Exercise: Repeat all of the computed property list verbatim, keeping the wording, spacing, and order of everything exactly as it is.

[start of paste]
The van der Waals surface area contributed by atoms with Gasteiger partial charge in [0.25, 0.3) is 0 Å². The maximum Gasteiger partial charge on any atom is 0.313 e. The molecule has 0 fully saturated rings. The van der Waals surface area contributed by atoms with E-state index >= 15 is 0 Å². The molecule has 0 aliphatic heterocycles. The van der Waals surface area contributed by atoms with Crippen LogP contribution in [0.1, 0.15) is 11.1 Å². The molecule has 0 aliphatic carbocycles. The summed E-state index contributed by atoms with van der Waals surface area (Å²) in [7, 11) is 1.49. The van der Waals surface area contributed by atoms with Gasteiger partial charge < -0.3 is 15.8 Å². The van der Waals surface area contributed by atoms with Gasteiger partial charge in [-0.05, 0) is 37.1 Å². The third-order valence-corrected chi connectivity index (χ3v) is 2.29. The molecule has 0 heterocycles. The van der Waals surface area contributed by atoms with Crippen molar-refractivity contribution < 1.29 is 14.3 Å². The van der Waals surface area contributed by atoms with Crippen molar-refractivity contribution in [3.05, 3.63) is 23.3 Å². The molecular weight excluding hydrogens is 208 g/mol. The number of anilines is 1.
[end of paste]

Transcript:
The van der Waals surface area contributed by atoms with Gasteiger partial charge in [0.25, 0.3) is 0 Å². The maximum Gasteiger partial charge on any atom is 0.313 e. The molecule has 0 fully saturated rings. The van der Waals surface area contributed by atoms with E-state index >= 15 is 0 Å². The molecule has 0 aliphatic heterocycles. The van der Waals surface area contributed by atoms with Crippen LogP contribution in [0.1, 0.15) is 11.1 Å². The molecule has 0 aliphatic carbocycles. The summed E-state index contributed by atoms with van der Waals surface area (Å²) in [7, 11) is 1.49. The van der Waals surface area contributed by atoms with Gasteiger partial charge < -0.3 is 15.8 Å². The van der Waals surface area contributed by atoms with Gasteiger partial charge in [-0.05, 0) is 37.1 Å². The third-order valence-corrected chi connectivity index (χ3v) is 2.29. The molecule has 0 heterocycles. The van der Waals surface area contributed by atoms with Crippen molar-refractivity contribution < 1.29 is 14.3 Å². The van der Waals surface area contributed by atoms with Crippen molar-refractivity contribution in [3.05, 3.63) is 23.3 Å². The molecular weight excluding hydrogens is 208 g/mol. The number of anilines is 1.